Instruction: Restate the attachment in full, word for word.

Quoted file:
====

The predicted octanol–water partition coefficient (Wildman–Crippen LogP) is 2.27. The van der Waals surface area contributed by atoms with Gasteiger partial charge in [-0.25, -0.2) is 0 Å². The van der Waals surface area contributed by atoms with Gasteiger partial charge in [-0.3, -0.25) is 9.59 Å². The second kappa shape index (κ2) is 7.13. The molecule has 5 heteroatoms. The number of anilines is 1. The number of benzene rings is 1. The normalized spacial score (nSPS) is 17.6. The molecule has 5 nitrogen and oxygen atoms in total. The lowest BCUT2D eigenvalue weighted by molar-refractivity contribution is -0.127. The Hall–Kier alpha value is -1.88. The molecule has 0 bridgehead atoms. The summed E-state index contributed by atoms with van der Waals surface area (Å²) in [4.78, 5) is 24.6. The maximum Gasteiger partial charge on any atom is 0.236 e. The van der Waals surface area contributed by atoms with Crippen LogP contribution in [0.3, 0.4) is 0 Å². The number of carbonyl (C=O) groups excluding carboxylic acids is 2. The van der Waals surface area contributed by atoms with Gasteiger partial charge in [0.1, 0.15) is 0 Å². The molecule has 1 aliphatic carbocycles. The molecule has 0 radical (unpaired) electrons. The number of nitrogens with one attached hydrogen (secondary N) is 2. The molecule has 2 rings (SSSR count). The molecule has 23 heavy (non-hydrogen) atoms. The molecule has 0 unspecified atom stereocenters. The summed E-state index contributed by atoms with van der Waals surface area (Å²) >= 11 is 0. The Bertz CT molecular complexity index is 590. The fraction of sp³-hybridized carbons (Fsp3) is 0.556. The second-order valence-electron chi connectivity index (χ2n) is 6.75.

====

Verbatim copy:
The predicted octanol–water partition coefficient (Wildman–Crippen LogP) is 2.27. The van der Waals surface area contributed by atoms with Gasteiger partial charge in [-0.25, -0.2) is 0 Å². The van der Waals surface area contributed by atoms with Gasteiger partial charge in [-0.3, -0.25) is 9.59 Å². The second kappa shape index (κ2) is 7.13. The molecule has 5 heteroatoms. The number of anilines is 1. The number of benzene rings is 1. The normalized spacial score (nSPS) is 17.6. The molecule has 5 nitrogen and oxygen atoms in total. The lowest BCUT2D eigenvalue weighted by molar-refractivity contribution is -0.127. The Hall–Kier alpha value is -1.88. The molecule has 0 bridgehead atoms. The summed E-state index contributed by atoms with van der Waals surface area (Å²) in [4.78, 5) is 24.6. The maximum Gasteiger partial charge on any atom is 0.236 e. The van der Waals surface area contributed by atoms with Crippen LogP contribution in [0.3, 0.4) is 0 Å². The number of carbonyl (C=O) groups excluding carboxylic acids is 2. The van der Waals surface area contributed by atoms with Gasteiger partial charge in [0.1, 0.15) is 0 Å². The molecule has 1 aliphatic carbocycles. The molecule has 0 radical (unpaired) electrons. The number of nitrogens with one attached hydrogen (secondary N) is 2. The molecule has 2 rings (SSSR count). The molecule has 23 heavy (non-hydrogen) atoms. The molecule has 0 unspecified atom stereocenters. The summed E-state index contributed by atoms with van der Waals surface area (Å²) >= 11 is 0. The Bertz CT molecular complexity index is 590. The fraction of sp³-hybridized carbons (Fsp3) is 0.556. The second-order valence-electron chi connectivity index (χ2n) is 6.75.